The Calm After the Storm: What the Holidays Look Like at Carnegie Vanguard

The bustling, overcrowded hallways of Carnegie Vanguard slow down to students milling about in utter leisure as the fury of the semester itself wears off. As the last numbers make their way into the gradebook and seniors’ college applications are squared away, what is there to look forward to but the holidays? Fortunately for our diverse student body on campus, the image of winter break differs beautifully from person to person. 

Christmas. Hanukkah. All of the above and none of the above–the holidays for Carnegie Vanguard can be painted in red and green or white and blue or no colors at all. One junior, Michael Lewinbuk, proudly embodies the Jewish community through traditional celebration of this time of year.

“My family loves the holidays,” Michael says. “For Chanukah, every night we come together and have meals, exchange gifts, and really try to enjoy the holiday experience. We love volunteering, for example, and enjoying family time.”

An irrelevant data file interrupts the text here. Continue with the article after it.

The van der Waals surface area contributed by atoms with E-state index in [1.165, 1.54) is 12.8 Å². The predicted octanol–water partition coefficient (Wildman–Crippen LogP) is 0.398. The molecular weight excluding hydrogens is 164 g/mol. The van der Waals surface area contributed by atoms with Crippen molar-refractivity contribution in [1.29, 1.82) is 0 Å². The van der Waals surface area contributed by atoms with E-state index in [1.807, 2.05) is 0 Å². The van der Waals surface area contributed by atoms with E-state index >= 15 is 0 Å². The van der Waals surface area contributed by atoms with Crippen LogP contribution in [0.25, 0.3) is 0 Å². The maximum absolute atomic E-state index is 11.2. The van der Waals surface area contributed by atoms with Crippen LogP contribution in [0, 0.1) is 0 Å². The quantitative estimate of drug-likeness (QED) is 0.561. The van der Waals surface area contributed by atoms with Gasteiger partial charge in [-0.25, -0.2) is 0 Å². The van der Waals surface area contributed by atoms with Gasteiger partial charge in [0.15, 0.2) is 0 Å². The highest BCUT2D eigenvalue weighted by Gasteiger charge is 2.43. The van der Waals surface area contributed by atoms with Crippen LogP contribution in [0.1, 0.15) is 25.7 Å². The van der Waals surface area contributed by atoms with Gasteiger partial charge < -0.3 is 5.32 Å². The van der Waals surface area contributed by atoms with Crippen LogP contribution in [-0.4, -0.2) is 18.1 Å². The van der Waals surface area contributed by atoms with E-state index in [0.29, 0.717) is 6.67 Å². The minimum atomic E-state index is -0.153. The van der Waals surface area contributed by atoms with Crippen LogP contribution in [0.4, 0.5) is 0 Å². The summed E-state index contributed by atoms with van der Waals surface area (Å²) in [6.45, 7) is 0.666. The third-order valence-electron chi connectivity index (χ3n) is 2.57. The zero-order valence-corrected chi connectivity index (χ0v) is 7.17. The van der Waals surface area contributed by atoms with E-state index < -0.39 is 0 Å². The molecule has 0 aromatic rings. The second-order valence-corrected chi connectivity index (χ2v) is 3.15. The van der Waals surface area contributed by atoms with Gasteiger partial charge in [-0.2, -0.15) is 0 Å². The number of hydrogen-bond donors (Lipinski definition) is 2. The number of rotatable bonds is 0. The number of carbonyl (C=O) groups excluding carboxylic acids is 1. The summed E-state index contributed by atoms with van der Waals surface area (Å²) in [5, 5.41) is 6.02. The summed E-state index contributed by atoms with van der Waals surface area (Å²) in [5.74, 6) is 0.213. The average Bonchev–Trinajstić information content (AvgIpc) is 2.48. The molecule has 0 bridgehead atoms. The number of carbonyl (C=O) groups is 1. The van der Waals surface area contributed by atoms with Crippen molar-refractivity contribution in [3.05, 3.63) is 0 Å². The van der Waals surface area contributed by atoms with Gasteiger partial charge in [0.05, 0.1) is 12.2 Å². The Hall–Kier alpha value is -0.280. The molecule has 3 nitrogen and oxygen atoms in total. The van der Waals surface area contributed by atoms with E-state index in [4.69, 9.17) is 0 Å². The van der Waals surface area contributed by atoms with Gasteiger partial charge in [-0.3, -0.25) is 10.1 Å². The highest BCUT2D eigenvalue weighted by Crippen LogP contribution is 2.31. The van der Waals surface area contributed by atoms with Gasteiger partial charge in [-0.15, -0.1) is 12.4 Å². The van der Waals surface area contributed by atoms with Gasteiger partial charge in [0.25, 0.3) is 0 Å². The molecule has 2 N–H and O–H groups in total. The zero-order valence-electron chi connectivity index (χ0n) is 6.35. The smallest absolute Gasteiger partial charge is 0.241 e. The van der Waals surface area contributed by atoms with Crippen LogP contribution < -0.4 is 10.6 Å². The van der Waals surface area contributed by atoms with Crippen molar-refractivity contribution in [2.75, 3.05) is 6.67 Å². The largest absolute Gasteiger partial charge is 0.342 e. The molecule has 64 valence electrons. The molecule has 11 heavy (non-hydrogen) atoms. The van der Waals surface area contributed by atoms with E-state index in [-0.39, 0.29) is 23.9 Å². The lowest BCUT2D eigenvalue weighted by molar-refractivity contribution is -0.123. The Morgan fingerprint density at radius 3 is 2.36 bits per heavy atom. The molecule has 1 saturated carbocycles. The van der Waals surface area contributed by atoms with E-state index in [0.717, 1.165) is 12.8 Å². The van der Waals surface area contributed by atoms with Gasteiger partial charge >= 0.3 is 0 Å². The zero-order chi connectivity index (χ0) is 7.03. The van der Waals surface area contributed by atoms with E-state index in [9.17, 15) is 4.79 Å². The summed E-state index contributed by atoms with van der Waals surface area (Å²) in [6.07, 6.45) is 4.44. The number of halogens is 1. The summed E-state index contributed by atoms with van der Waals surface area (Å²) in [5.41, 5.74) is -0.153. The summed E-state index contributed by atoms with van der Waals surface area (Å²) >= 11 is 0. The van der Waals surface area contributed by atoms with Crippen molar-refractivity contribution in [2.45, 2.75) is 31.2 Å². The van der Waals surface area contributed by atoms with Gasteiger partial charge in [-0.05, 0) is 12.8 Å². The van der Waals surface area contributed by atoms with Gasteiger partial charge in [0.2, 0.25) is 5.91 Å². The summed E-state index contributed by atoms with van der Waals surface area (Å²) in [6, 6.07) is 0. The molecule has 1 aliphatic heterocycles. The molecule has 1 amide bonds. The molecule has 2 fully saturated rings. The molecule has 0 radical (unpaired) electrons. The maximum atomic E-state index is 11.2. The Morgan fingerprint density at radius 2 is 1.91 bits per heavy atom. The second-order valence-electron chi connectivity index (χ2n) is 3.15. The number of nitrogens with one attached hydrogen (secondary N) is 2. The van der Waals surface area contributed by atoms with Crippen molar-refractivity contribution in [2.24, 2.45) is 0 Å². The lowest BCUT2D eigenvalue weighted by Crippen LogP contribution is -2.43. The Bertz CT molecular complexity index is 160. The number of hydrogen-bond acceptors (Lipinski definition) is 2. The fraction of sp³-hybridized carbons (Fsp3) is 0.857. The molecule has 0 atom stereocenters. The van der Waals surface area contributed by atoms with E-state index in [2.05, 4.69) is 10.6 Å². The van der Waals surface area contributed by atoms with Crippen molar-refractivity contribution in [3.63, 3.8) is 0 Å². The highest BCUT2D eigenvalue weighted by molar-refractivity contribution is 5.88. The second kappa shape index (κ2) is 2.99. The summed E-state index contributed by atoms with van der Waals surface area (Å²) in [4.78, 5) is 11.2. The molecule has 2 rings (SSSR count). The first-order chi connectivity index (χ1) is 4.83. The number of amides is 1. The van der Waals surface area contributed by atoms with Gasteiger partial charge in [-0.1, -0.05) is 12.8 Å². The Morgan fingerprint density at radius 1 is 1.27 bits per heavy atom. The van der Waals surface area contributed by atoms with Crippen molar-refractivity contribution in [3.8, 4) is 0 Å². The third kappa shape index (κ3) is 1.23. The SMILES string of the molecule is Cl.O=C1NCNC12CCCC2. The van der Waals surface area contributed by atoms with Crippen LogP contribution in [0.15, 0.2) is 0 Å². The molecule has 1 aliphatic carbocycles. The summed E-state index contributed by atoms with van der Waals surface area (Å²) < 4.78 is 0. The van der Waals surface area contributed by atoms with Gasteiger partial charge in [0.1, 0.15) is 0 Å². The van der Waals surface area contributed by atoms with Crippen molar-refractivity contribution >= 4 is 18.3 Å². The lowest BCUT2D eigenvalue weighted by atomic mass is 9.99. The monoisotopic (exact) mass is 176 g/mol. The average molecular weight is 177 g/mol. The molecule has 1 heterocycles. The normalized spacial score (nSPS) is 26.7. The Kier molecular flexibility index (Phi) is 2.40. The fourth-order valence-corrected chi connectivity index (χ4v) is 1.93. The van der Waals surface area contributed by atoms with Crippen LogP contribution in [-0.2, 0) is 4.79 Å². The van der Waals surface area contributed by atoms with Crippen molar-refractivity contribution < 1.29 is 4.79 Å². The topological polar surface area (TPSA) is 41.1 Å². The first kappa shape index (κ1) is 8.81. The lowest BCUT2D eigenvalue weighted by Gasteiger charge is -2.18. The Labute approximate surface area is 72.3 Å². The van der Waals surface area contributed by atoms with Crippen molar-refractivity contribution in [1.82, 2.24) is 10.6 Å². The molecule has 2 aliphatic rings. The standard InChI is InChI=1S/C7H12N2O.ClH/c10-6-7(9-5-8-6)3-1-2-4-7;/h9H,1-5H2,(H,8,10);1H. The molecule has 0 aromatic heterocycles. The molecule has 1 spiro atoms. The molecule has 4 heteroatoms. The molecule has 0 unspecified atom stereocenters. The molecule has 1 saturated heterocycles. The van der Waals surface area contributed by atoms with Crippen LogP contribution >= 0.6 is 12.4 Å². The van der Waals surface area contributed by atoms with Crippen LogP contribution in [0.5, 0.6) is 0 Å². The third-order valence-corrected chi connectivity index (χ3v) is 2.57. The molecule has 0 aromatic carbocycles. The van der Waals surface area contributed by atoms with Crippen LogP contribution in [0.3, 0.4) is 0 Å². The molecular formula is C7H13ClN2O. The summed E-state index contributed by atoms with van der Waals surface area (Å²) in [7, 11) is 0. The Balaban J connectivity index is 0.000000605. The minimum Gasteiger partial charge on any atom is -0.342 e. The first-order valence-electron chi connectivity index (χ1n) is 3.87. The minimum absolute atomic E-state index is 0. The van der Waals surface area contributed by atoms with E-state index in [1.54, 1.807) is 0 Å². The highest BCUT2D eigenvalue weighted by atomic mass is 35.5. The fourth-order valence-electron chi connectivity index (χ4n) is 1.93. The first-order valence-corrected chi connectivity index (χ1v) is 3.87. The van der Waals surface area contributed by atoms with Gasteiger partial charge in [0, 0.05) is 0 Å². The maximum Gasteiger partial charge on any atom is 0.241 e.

Carnegie Vanguard recently held Hanukkah bash in which students, regardless of religious affiliation, enjoyed painting t-shirts, various arts & crafts projects, all while enjoying donuts. An inclusive gathering graciously hosted by Jewish Student Union as a celebration of the diverse student body.

(From left to right) Jewish students Michael Lewinbuk and Hagar Cohen painting menorahs onto t-shirts at the Hanukkah Bash! (Photo by Annie Nguyen)
(From left to right) Gwyneth Hines, Tatiana Robledo, and Hannah Holliday enjoying the Hanukkah Bash! (Photo by Annie Nguyen)

For other students, the holidays are less of a family gathering and more of a way to wind down after a tumultuous school semester. Freshman Nina Nguyen, who is acclimating to the rigorous academic environment, would love to utilize the break to watch all the movies she can and spend quality time with friends and family. And when family time does come around, in true Vietnamese-American fashion, it’s more rowdy and in high spirits than ceremonial.

“The break is a chance to rest. But then family comes over and then we have karaoke and we party a lot, and we play card games late at night,” says Nina, who is anticipating a balance between sleeping in without a foreboding alarm clock–and staying up all night singing her heart out.

Whether or not this Winter Break is for resting your bones or practicing family traditions, it is safe to claim that every soul on campus is ready to hibernate for two weeks.